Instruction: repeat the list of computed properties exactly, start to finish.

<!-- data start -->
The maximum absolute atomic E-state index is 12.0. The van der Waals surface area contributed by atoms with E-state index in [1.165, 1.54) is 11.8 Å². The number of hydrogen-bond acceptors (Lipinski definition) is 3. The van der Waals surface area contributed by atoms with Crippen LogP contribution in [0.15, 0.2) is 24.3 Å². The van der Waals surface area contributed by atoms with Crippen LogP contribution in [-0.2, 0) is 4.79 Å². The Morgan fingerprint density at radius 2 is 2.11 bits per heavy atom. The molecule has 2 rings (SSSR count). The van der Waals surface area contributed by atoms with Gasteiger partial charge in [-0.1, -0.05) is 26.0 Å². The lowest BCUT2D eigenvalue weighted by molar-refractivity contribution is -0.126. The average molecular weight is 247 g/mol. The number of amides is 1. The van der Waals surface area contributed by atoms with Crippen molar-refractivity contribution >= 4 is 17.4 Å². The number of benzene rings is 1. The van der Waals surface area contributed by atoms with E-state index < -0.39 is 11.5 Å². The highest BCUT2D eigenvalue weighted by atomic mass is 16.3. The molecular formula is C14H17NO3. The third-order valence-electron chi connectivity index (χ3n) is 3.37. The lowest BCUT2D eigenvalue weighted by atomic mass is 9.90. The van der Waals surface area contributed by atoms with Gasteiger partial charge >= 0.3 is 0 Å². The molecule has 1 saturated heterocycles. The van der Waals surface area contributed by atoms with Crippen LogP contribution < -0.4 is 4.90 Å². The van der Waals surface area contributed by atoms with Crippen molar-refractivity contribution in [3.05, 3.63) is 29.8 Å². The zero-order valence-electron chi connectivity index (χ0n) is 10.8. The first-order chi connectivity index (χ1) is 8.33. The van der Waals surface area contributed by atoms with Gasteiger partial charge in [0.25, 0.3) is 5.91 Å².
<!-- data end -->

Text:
The maximum absolute atomic E-state index is 12.0. The van der Waals surface area contributed by atoms with E-state index in [1.165, 1.54) is 11.8 Å². The number of hydrogen-bond acceptors (Lipinski definition) is 3. The van der Waals surface area contributed by atoms with Crippen LogP contribution in [0.15, 0.2) is 24.3 Å². The van der Waals surface area contributed by atoms with Crippen LogP contribution in [-0.2, 0) is 4.79 Å². The Morgan fingerprint density at radius 2 is 2.11 bits per heavy atom. The molecule has 2 rings (SSSR count). The van der Waals surface area contributed by atoms with Gasteiger partial charge in [-0.1, -0.05) is 26.0 Å². The lowest BCUT2D eigenvalue weighted by molar-refractivity contribution is -0.126. The average molecular weight is 247 g/mol. The number of amides is 1. The van der Waals surface area contributed by atoms with Crippen molar-refractivity contribution >= 4 is 17.4 Å². The number of benzene rings is 1. The van der Waals surface area contributed by atoms with E-state index < -0.39 is 11.5 Å². The highest BCUT2D eigenvalue weighted by atomic mass is 16.3. The molecular formula is C14H17NO3. The third-order valence-electron chi connectivity index (χ3n) is 3.37. The lowest BCUT2D eigenvalue weighted by atomic mass is 9.90. The van der Waals surface area contributed by atoms with Gasteiger partial charge >= 0.3 is 0 Å². The molecule has 1 saturated heterocycles. The van der Waals surface area contributed by atoms with Crippen LogP contribution < -0.4 is 4.90 Å². The van der Waals surface area contributed by atoms with Crippen molar-refractivity contribution in [3.05, 3.63) is 29.8 Å². The zero-order valence-electron chi connectivity index (χ0n) is 10.8. The first-order chi connectivity index (χ1) is 8.33. The van der Waals surface area contributed by atoms with Gasteiger partial charge in [0.25, 0.3) is 5.91 Å².